Our data contained only AWC! screening results. However, 2016 Behavioral Risk Factor Surveillance System (BRFSS) data (21) and Small Area Health Insurance Estimates (SAHIE) (22) data can be used to provide a general context to the AWC! program participation rate. BRFSS results showed that 68% of women in South Dakota aged 40 or older received a mammogram in 2015 and 2016. This is approximately 139,806 women. Of these, we estimated that about 1,926 women aged 40 to 64, about 2.17%, used the AWC! program during those 2 years. Based on the estimates provided in SAHIE data, this is approximately 33% of eligible women in South Dakota.
An exploratory analysis showed an initial increase followed by a decrease in the number of AWC! participants. This may be related to the termination of the WISEWOMEN program, a heart disease screening program that worked in conjunction with AWC! to perform mammography screenings, and the implementation of the Affordable Care Act (ACA). ACA led to an increase in the diagnosis of early-stage cancers, specifically colon and breast cancers, because of an increase in affordability and accessibility of cancer screening (23). Analysis of the effects of these programs or other possible factors on participation needs to be addressed in future work. For example, cluster 5 had a large poverty percentage but low AWC! participation, which may need additional analysis to determine why eligible women were not using the program. Cluster 1 had increased participation for 2016, and further analysis is needed to determine why. Likewise, counties with a large proportion of eligible women screened should be studied to determine factors that possibly contributed to this success. Finally, the model identifies the counties with increasing and decreasing expected participation.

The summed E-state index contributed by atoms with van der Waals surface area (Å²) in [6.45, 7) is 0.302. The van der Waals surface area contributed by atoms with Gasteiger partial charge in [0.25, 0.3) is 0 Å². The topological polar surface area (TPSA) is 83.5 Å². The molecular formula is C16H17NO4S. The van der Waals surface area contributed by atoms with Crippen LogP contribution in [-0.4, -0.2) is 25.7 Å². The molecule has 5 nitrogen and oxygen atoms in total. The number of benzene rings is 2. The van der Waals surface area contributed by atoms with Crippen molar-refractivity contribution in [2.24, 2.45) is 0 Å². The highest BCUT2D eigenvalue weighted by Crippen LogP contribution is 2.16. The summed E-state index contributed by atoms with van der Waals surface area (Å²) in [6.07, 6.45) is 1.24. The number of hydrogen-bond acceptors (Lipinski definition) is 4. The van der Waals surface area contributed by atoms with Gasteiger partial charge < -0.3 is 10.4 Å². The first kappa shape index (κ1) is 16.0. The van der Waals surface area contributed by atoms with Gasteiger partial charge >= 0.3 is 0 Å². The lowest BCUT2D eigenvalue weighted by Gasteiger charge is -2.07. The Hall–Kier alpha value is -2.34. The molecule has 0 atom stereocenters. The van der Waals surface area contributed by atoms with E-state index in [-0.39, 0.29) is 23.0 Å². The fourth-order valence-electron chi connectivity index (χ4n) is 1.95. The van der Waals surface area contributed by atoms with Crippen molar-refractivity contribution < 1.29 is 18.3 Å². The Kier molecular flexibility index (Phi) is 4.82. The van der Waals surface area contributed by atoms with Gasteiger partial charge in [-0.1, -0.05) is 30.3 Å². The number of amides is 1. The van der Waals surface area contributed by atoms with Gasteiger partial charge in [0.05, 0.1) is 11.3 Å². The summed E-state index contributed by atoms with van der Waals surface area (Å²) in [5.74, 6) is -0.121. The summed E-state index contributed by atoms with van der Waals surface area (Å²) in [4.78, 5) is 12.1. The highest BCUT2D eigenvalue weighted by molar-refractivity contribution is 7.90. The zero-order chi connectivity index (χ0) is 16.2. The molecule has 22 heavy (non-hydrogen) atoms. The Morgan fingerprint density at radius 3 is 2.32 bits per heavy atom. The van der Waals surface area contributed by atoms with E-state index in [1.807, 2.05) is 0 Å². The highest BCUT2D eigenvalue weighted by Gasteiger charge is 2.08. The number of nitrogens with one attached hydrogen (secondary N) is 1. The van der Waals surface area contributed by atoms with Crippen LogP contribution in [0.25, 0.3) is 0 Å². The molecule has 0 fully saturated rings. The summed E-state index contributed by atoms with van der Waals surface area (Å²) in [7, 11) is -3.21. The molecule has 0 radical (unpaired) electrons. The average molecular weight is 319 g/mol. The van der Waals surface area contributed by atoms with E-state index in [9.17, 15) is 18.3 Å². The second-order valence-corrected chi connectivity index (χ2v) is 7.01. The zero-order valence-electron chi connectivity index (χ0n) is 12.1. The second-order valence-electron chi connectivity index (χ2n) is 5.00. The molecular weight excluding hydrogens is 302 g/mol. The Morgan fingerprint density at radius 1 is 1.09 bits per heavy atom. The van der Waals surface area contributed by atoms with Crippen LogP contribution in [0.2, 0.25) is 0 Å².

Most forecasting articles we found were on drug use and prescription drug spending. Most of these carried out linear regression analyses. One performed linear regression analysis to aggregate sales data and forecast expected drug expenditures for a hospital (24). Four years of data were used to make predictions for the next 2 years. Similarly, we found another article forecasting resources for US Army health care (25). That study used ordinary least squares estimation, ridge regression, and robust regression and concluded that, although all the models produced nearly the same estimates, ordinary least squares was desirable because it had the simplest interpretations. We considered linear regression for our data. It was, however, too difficult to analyze 66 individual forecasting models for South Dakota counties. Moreover, a forecast for South Dakota as a whole did not provide enough granularity.
In contrast, a mixture of Gaussian regression time series models allowed us to identify, group, and fit models for groups of similar counties. Clustering, as opposed to evaluating single counties, enabled us to use more data when creating forecasts. In our study, we created 5 models from the available data set, as opposed to 66 models by county. If necessary, we can still obtain individual forecasts for each county for more granular analysis.
Several individual county forecasts displayed counter-intuitive trends. Some of these trends may be attributed to an expected increase in forecasted predictors, such as population or median income. This result may also be caused by other predictors, such as advertisement budget, participation through the WISEWOMAN program, or the start of ACA. Future work investigating travel time to the mammography clinic and how that affects participation could also be conducted. Forecasting efforts would also benefit from more comprehensive data sets that include data related to other state programs (eg, Indian Health Services) to show the total number of women participating in screening programs. Forecasting projects for similar cancer screening programs in other states will help both to validate our methodology and to improve models for screening programs in general.